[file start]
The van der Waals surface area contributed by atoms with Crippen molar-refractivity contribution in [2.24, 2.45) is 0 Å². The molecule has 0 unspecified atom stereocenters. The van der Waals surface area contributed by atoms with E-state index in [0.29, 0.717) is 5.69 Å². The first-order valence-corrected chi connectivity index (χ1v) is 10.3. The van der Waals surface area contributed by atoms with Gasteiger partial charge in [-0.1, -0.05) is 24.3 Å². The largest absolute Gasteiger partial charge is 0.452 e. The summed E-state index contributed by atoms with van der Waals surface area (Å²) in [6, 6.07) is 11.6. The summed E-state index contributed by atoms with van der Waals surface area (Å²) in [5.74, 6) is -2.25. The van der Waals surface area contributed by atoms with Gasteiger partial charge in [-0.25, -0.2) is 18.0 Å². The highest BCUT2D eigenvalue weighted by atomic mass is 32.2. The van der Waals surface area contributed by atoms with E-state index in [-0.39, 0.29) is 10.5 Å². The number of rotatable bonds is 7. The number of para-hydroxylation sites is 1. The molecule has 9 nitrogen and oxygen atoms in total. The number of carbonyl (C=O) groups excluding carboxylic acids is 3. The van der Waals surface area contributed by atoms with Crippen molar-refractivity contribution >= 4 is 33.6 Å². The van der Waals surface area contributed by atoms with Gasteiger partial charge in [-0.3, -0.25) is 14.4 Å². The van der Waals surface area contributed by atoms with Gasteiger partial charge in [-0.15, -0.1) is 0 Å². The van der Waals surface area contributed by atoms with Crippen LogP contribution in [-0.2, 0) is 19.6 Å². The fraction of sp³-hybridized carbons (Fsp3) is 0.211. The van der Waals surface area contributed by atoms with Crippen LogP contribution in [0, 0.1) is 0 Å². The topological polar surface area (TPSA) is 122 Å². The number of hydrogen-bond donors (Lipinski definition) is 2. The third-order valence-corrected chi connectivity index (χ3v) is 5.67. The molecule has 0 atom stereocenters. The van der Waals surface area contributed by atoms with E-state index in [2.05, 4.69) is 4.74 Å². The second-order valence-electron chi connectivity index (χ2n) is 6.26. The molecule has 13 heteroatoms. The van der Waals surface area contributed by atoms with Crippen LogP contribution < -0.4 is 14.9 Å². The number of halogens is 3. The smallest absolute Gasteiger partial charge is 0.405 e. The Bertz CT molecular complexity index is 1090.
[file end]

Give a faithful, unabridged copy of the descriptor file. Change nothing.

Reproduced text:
The van der Waals surface area contributed by atoms with Crippen molar-refractivity contribution in [2.24, 2.45) is 0 Å². The molecule has 0 unspecified atom stereocenters. The van der Waals surface area contributed by atoms with E-state index in [0.29, 0.717) is 5.69 Å². The first-order valence-corrected chi connectivity index (χ1v) is 10.3. The van der Waals surface area contributed by atoms with Gasteiger partial charge in [-0.1, -0.05) is 24.3 Å². The largest absolute Gasteiger partial charge is 0.452 e. The summed E-state index contributed by atoms with van der Waals surface area (Å²) in [6, 6.07) is 11.6. The summed E-state index contributed by atoms with van der Waals surface area (Å²) in [5.74, 6) is -2.25. The van der Waals surface area contributed by atoms with Gasteiger partial charge in [-0.25, -0.2) is 18.0 Å². The highest BCUT2D eigenvalue weighted by atomic mass is 32.2. The van der Waals surface area contributed by atoms with E-state index in [-0.39, 0.29) is 10.5 Å². The number of rotatable bonds is 7. The number of para-hydroxylation sites is 1. The molecule has 9 nitrogen and oxygen atoms in total. The number of carbonyl (C=O) groups excluding carboxylic acids is 3. The van der Waals surface area contributed by atoms with Crippen molar-refractivity contribution >= 4 is 33.6 Å². The van der Waals surface area contributed by atoms with Gasteiger partial charge in [-0.3, -0.25) is 14.4 Å². The van der Waals surface area contributed by atoms with Gasteiger partial charge in [-0.15, -0.1) is 0 Å². The van der Waals surface area contributed by atoms with Crippen LogP contribution in [-0.2, 0) is 19.6 Å². The fraction of sp³-hybridized carbons (Fsp3) is 0.211. The van der Waals surface area contributed by atoms with Crippen LogP contribution in [0, 0.1) is 0 Å². The topological polar surface area (TPSA) is 122 Å². The number of hydrogen-bond donors (Lipinski definition) is 2. The third-order valence-corrected chi connectivity index (χ3v) is 5.67. The molecule has 0 atom stereocenters. The van der Waals surface area contributed by atoms with E-state index in [2.05, 4.69) is 4.74 Å². The second-order valence-electron chi connectivity index (χ2n) is 6.26. The molecule has 13 heteroatoms. The van der Waals surface area contributed by atoms with Crippen LogP contribution < -0.4 is 14.9 Å². The number of halogens is 3. The smallest absolute Gasteiger partial charge is 0.405 e. The Bertz CT molecular complexity index is 1090.